It’s now common to see men and women armed to the teeth, open-carrying during anti-lockdown protests and even outside public officials’ homes. This is when the gun is used to menace and intimidate. It’s displayed not as a matter of defense but rather as an open act of defiance. It’s meant to make people uncomfortable. It’s meant to make them feel unsafe.
This transition from defense to defiance can destabilize our democracy. The concept of self-defense is rooted in a high view of human life. In his Second Treatise of Civil Government, John Locke described a “fundamental law of nature” (his description of the “will of God”) that man be “preserved as much as possible” yet “when all cannot be preserved, the safety of the innocent is to be preferred.”
Indeed, scripture makes multiple allowances for self-defense, in both the Old and New Testaments. While I respect Christian pacifism, I simply don’t see it required by the biblical text. My own view is that the refusal to protect innocent life can constitute a grave moral wrong. If a violent man came after my family, and I did not do everything in my power to stop his attack—even if it meant killing him to save my wife and kids—then I would have failed a profound obligation as a husband and father.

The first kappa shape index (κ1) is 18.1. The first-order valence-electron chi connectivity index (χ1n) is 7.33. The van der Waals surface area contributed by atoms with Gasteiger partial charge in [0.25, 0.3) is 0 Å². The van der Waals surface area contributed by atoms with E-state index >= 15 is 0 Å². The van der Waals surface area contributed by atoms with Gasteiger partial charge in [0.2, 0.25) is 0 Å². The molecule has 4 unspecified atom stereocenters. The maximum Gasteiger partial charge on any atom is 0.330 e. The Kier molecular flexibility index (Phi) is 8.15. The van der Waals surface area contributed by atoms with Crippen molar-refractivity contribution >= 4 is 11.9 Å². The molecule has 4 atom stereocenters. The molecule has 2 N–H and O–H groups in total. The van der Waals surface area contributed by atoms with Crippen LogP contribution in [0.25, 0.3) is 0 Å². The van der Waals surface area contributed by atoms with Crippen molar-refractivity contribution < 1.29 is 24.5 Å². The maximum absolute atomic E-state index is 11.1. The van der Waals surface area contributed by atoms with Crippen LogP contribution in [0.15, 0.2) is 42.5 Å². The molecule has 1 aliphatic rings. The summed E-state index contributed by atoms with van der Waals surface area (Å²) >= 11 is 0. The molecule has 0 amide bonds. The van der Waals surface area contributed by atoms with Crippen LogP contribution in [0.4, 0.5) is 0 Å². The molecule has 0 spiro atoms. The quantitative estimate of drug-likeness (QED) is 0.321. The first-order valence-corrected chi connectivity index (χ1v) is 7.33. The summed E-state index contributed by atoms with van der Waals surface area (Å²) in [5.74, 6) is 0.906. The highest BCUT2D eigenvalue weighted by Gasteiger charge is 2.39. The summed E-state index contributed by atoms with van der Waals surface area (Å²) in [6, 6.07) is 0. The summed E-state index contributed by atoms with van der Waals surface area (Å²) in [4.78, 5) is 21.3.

Defiance is different. It’s rooted in the will to power. It is designed to implant fear, not to save lives but to exert control. It contradicts a core value of a classically-liberal society, that change comes through courts and the ballot box, not through intimidation and fear.
It’s even more disturbing to see that spirit of armed defiance so closely correlated with the religious right. The decision of Christians to provoke their fellow citizens into feeling palpable, physical fear of armed violence is deliberately malicious and cruel.
If you’ve read me at all, you know that I’m constantly talking about the relationship between rights and responsibilities. If, as Thomas Jefferson wrote in the Declaration of Independence, governments are “instituted among men” to secure our unalienable rights, then it is our responsibility to exercise those rights for a virtuous purpose. Otherwise, our constitutional experiment may fail.